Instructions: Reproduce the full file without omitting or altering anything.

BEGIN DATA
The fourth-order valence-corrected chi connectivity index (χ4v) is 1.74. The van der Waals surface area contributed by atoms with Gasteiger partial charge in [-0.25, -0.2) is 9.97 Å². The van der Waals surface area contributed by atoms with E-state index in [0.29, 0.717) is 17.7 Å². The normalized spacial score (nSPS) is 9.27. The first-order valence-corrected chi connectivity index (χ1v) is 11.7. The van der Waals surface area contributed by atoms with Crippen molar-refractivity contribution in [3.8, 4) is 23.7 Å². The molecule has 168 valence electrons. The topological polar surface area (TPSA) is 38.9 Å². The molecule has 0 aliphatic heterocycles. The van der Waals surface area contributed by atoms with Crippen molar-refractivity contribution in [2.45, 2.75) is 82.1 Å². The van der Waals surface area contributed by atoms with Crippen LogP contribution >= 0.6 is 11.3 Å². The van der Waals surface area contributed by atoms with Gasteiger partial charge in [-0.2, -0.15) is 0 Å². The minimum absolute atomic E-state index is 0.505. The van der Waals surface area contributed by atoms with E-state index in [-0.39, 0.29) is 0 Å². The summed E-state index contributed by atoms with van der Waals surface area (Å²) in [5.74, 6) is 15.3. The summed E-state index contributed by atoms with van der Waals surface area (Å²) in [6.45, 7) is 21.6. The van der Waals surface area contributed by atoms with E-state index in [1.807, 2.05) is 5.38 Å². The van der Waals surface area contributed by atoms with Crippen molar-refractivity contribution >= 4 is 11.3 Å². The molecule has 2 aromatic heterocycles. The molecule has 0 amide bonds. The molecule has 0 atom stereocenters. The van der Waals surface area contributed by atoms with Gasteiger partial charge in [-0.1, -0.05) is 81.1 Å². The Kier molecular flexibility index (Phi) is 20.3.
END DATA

The fourth-order valence-corrected chi connectivity index (χ4v) is 1.74. The van der Waals surface area contributed by atoms with Gasteiger partial charge in [-0.25, -0.2) is 9.97 Å². The van der Waals surface area contributed by atoms with E-state index in [0.29, 0.717) is 17.7 Å². The normalized spacial score (nSPS) is 9.27. The first-order valence-corrected chi connectivity index (χ1v) is 11.7. The van der Waals surface area contributed by atoms with Crippen molar-refractivity contribution in [3.8, 4) is 23.7 Å². The molecule has 168 valence electrons. The topological polar surface area (TPSA) is 38.9 Å². The molecule has 0 aliphatic heterocycles. The van der Waals surface area contributed by atoms with Crippen molar-refractivity contribution in [2.45, 2.75) is 82.1 Å². The van der Waals surface area contributed by atoms with Crippen LogP contribution >= 0.6 is 11.3 Å². The van der Waals surface area contributed by atoms with Gasteiger partial charge in [-0.2, -0.15) is 0 Å². The minimum absolute atomic E-state index is 0.505. The van der Waals surface area contributed by atoms with E-state index in [-0.39, 0.29) is 0 Å². The summed E-state index contributed by atoms with van der Waals surface area (Å²) in [5.74, 6) is 15.3. The summed E-state index contributed by atoms with van der Waals surface area (Å²) in [6.45, 7) is 21.6. The van der Waals surface area contributed by atoms with E-state index in [1.807, 2.05) is 5.38 Å². The van der Waals surface area contributed by atoms with Crippen molar-refractivity contribution >= 4 is 11.3 Å². The molecule has 2 aromatic heterocycles. The molecule has 0 amide bonds. The molecule has 0 atom stereocenters. The van der Waals surface area contributed by atoms with Gasteiger partial charge in [-0.1, -0.05) is 81.1 Å². The Kier molecular flexibility index (Phi) is 20.3.